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Triangle ABC has $\angle CAB=30 ^\circ$ and $\angle CBA=70^\circ$. Point $M$ lies inside triangle $ABC$ so that $\angle BAM=20^\circ= \angle ACM$. Find $\angle MBA$.

I've already drawn the diagram, but I can't get the angle. Also, I would greatly appreciate if someone could help me with the latex. Thanks!

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  • $\begingroup$ You can try Ceva's theorem. en.wikipedia.org/wiki/Ceva%27s_theorem For example in the picture given in the wikipedia page, notice $\dfrac{AF}{FB}=\dfrac{\sin \angle ACO}{\sin \angle BCO}$ $\endgroup$ – Fan May 14 '17 at 21:45
  • $\begingroup$ Is $M$ a center of a circle? $\endgroup$ – JJR May 14 '17 at 22:03
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Observe that $\angle \, BCM = 60^{\circ}$. On line $CM$ take point $O$ such that $BC = CO$ so that $M$ is between $C$ and $O$. Then triangle $BCO$ is isosceles with $\angle \, BCO = 60^{\circ}$. Therefore $BCO$ is in fact equilateral with $$BO = CO = BC \,\, \text{ and } \,\, \angle \, BOC = \angle \, BCO = \angle \, CBO = 60^{\circ}$$ Since $$\angle \, BAC = 30^{\circ} = \frac{1}{2} \, \angle \, BOC$$ point $O$ is in fact the center of the circle superscribed around the triangle $ABC$ so $$AO = BO = CO = BC$$

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Let $D$ be the point with properties $\angle \, DCM = 20^{\circ} = \angle \, ACM$ and $AC = DC$. The triangle $ACD$ is isosceles with $CM$ its angle bisector. Therefore, $CM$ is the orthogonal bisector of segment $AD$. Since $O$ is on $CM$, triangles $ACO$ and $DCO$ are congruent so $$\angle \, CAO = \angle \, CDO = 20^{\circ}$$ At the same time, triangles $ACM$ and $DCM$ are also congruent, so $$\angle \, CDM = \angle \, CAM = 10^{\circ}$$ which means that $DM$ is the angle bisector of $\angle \, CDO$.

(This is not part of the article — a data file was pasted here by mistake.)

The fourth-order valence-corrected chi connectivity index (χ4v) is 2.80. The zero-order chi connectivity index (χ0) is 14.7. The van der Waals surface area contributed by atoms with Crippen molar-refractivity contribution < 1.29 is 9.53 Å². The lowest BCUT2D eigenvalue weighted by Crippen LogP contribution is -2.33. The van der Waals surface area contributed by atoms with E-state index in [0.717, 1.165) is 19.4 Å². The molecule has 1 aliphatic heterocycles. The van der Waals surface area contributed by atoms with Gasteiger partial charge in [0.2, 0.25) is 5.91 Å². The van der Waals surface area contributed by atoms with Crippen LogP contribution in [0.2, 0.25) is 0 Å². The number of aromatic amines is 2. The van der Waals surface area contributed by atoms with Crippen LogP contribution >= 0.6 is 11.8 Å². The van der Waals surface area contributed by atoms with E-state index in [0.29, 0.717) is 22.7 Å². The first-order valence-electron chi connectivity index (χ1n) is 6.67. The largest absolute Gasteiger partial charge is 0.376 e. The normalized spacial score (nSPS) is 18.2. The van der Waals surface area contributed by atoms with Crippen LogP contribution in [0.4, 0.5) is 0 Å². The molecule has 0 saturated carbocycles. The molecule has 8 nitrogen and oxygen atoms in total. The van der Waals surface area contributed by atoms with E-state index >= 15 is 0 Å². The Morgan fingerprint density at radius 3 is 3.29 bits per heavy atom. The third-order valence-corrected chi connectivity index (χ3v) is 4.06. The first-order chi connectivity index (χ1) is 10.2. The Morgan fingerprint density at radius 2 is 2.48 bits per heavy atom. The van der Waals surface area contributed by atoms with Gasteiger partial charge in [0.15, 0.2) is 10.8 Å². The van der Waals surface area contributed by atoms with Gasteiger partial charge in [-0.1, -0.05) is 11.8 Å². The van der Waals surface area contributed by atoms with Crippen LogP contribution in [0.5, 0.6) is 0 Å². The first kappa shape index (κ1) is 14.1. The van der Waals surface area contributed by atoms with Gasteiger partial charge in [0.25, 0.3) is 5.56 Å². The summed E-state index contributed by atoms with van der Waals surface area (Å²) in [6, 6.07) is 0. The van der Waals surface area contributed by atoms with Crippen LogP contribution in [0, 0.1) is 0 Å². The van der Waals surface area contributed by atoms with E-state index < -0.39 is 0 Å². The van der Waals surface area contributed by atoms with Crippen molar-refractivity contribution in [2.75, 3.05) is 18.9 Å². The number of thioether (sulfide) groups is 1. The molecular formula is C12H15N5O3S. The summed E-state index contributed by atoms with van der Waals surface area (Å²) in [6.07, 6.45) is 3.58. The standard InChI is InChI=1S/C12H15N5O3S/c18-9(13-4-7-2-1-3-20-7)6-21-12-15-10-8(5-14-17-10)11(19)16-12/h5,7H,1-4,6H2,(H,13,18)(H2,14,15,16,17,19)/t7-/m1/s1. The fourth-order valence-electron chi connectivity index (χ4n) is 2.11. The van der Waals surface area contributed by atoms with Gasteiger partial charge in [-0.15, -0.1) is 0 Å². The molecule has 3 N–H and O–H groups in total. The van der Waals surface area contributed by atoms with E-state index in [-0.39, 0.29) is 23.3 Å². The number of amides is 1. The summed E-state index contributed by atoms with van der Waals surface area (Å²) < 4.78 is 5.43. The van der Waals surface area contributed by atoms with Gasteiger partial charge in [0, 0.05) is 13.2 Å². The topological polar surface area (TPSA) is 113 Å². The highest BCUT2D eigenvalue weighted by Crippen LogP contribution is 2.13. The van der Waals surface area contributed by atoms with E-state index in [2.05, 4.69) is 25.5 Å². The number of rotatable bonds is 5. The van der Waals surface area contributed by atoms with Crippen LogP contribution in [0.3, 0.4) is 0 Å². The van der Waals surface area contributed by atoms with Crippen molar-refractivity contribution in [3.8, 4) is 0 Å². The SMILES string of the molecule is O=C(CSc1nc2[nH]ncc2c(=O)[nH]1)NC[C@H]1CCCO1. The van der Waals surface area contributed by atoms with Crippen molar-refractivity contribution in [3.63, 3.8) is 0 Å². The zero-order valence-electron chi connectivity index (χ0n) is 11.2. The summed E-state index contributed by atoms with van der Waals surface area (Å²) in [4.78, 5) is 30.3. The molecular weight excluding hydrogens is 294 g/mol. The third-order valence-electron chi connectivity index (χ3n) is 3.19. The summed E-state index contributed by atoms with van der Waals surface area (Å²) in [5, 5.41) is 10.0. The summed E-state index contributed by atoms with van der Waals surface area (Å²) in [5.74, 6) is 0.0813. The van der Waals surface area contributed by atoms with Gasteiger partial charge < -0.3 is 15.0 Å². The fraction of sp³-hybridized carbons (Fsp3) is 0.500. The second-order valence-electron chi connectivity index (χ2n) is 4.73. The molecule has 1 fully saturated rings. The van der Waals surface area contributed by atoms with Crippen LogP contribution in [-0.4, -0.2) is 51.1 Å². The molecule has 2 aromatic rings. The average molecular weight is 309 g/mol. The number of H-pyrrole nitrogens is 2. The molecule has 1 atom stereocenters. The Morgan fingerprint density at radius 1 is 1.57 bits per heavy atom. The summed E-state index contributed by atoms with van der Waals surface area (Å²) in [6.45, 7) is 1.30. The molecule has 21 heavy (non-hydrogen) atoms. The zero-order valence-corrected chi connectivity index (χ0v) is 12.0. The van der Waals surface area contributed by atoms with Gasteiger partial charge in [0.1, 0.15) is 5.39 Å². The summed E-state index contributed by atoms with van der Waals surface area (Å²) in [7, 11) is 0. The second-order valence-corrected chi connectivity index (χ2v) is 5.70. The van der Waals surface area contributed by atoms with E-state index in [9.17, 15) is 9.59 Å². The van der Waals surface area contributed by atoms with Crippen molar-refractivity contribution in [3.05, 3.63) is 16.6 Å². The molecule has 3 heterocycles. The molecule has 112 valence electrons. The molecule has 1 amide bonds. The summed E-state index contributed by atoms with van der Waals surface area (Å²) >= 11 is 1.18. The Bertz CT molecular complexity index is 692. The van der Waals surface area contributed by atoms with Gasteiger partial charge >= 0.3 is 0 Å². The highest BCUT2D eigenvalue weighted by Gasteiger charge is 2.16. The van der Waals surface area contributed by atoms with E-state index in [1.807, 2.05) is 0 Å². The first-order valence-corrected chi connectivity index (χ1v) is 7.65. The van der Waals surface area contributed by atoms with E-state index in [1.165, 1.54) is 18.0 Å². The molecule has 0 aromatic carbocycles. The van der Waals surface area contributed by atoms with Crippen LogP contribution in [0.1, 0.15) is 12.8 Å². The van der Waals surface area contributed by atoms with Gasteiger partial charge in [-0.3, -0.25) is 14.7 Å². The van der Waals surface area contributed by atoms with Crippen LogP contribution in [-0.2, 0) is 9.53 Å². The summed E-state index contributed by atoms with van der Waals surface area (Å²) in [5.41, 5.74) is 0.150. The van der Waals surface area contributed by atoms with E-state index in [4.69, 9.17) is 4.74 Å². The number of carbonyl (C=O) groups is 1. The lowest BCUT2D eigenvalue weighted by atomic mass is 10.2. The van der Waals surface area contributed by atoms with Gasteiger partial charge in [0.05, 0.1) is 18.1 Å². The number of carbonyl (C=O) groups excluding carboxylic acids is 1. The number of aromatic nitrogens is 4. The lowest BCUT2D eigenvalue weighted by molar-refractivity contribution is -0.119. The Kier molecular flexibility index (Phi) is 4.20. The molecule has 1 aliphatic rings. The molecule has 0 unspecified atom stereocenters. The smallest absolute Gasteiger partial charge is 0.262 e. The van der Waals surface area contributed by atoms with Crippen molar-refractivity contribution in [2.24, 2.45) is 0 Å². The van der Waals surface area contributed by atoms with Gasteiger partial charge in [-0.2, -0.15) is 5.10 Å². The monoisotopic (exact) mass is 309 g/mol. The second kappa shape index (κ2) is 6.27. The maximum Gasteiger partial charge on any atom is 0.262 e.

If you calculate the angles (which is straight-forward) you find that $$\angle \, BNC = 80^{\circ} = \angle \, DNO$$ Furthermore, again a simple angle chase yields $\angle \, DON = 80^{\circ}$. Thus $$\angle \, DON = 80^{\circ} = \angle \, DNO$$ so triangle $DNO$ is isosceles with $DN = DO$. however, $DM$ is the angle bisector of $angle \, NDO = \angle \, CDO$ so $CM$ is the orthogonal bisector of segment $NO$. Thus, $MN = MO$. However, $\angle \, NOM = \angle\, BOC = 60^{\circ}$ so triangle $MNO$ is equilateral. Hence $$MN = MO = NO$$

Finally, we can conclude that triangles $MBO$ and $NCO$ are congruent because $MO = NO, \,\, BO = CO$ and $\angle \, BOM = \angle \, CON = 60^{\circ}$. Consequently, $$\angle \, MBO = \angle \, NCO = 20^{\circ}$$ Therefore $$\angle \, MBA = \angle \, MBO + \angle \, OBA = 20^{\circ} + 10^{\circ} = 30^{\circ}$$

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  • $\begingroup$ Thanks for the non trig solution! This is the one I was looking for! :D $\endgroup$ – user406996 May 19 '17 at 2:20
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Let MBA=x. Since AM, CM and BM are collinear, we use the sine form of Ceva's Theorem. $$sinACMsinBAMsinCBM=sinCAMsinABMsinBCM$$ $$sin20\sin20\sin(70-x)=sin10\ sinx\sin60$$ You can obtain all these angles by drawing the triangle and then angle chasing. Notice that x must be a multiple of 10 since problem makers don't want to be assholes and force you to do tedious calculations. A rough drawing gives that x must be 20 or 30, and x=30 solves the above equation found by using Ceva's Theorem. Thus MBA is 30.

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To make it rigorous, notice \begin{align} \sin 10^{\circ}\sin 60^{\circ}&=(\cos 50^{\circ}-\cos 70^{\circ})/2\\ &=(\sin40^{\circ}-\sin 20^{\circ})/2\\ &=\frac{\sin 20^{\circ}}{2}(2\cos 20^{\circ}-1)\\ &=\sin 20^{\circ}(\cos 20^{\circ}-\sin 30^{\circ})\\ &=\sin 20^{\circ}(\sin 70^{\circ}-\sin 30^{\circ})\\ &=2\sin 20^{\circ}\sin 20^{\circ}\cos 50^{\circ}. \end{align}

We can see $x=30^{\circ}$.

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  • $\begingroup$ Good job, but how do you know where to go at each step? You could've taken a wrong turn in the middle steps and failed to arrive at the final result. $\endgroup$ – Display name May 14 '17 at 23:10
  • $\begingroup$ @Displayname It is true. Luckily there are only two main steps here, and your goal is to create two $20^\circ$ from $10^\circ$ and $60^\circ$. So actually options are limited. $\endgroup$ – Fan May 14 '17 at 23:14

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